Moon says he spoke to Richard Bevan, chief executive of football's League Managers' Association (LMA), when forming the RCA and believes rugby coaches face some harsher realities than their football counterparts.

"Unlike football, there is not enough professional or semi-professional clubs out there to realistically believe that if you lose your job you will walk into another one at the same level immediately. It is very rare," said Moon.

"It is important that coaches get the right level of support and backing that their day job deserves.

"Richard was incredibly helpful when we identified this idea. They are a juggernaut of an organisation that have been going for a long time and they do invaluable work.

"We are some way behind that in the rugby world."

Analysis

Chris Jones, BBC Radio 5 live rugby union reporter

"It is not necessarily a case that suddenly rugby union has adopted a different culture compared to before, but perhaps there are changes as a result of the competitiveness of the Premiership - influenced by the greater central revenues from Rugby Football Union and TV money - coupled with the new private investment at some clubs.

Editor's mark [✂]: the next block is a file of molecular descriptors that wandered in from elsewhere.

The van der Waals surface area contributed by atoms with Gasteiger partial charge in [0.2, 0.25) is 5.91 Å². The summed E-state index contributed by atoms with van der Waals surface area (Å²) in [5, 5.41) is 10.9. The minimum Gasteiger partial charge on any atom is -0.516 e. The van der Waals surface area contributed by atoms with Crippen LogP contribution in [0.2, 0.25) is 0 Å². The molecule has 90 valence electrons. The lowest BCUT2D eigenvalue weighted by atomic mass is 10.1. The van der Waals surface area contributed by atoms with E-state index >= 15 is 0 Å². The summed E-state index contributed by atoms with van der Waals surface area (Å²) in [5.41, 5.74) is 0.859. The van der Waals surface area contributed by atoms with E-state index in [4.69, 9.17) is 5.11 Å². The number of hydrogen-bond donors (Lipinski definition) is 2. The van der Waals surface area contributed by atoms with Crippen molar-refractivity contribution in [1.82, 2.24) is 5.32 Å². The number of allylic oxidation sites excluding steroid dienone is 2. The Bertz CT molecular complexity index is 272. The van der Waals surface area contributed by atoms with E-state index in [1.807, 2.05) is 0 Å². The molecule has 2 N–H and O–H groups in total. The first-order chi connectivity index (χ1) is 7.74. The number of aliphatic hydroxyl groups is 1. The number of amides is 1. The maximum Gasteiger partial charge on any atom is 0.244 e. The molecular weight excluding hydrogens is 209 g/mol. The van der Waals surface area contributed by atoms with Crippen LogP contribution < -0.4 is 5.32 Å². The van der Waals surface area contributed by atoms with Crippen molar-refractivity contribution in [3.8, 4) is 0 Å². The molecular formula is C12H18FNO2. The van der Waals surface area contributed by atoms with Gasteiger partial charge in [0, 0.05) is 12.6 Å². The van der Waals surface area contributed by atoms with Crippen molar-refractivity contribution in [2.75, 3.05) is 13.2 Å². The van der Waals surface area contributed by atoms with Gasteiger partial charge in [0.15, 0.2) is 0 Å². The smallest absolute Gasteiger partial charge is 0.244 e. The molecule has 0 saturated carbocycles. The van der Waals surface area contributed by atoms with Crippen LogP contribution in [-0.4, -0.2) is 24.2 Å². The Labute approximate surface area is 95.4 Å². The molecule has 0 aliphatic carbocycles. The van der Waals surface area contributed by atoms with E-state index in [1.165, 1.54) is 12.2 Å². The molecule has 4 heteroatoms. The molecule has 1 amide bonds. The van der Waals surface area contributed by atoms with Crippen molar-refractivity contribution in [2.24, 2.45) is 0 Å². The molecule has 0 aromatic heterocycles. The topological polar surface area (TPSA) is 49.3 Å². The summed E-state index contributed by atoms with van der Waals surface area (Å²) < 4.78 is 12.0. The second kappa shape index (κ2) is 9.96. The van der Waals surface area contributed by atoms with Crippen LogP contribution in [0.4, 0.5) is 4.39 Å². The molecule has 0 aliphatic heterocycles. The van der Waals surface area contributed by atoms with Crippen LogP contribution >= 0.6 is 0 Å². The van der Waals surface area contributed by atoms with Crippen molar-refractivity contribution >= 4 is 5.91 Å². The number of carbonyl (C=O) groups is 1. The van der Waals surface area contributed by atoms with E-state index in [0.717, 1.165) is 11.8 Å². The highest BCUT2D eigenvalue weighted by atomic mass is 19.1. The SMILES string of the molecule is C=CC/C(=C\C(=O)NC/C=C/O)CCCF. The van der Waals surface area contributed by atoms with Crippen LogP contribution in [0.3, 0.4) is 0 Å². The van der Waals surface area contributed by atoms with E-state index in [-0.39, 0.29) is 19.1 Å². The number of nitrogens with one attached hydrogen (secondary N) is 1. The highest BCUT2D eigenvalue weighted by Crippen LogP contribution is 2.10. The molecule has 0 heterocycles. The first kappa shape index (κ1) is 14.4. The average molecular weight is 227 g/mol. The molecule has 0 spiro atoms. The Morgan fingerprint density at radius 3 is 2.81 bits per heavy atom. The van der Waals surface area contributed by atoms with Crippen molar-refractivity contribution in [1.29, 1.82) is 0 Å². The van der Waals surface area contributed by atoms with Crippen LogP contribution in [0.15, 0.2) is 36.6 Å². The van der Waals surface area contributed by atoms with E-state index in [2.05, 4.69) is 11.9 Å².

"There are probably seven or eight clubs who truly feel they should occupy the top four - or be even better off - in the Premiership.

"These clubs include Saracens, Wasps, Exeter, Bath, Leicester, Northampton, Harlequins, Gloucester, while Sale are a club that firmly considers themselves to be a top-six side. In saying that, Bristol, Worcester and Newcastle are all highly ambitious as well.

"Wasps and Sale have been boosted by fairly recent private investment, while Gloucester are on the verge of a takeover. Bristol have a billionaire owner too. These are people who all want success, while the traditional powerhouses such as Leicester, Northampton and Harlequins also demand results.

"No club is content with its status quo - maybe apart from European and Premiership champions Saracens - and with high expectations from fans and in the boardrooms, comes pressure on coaches - and sackings."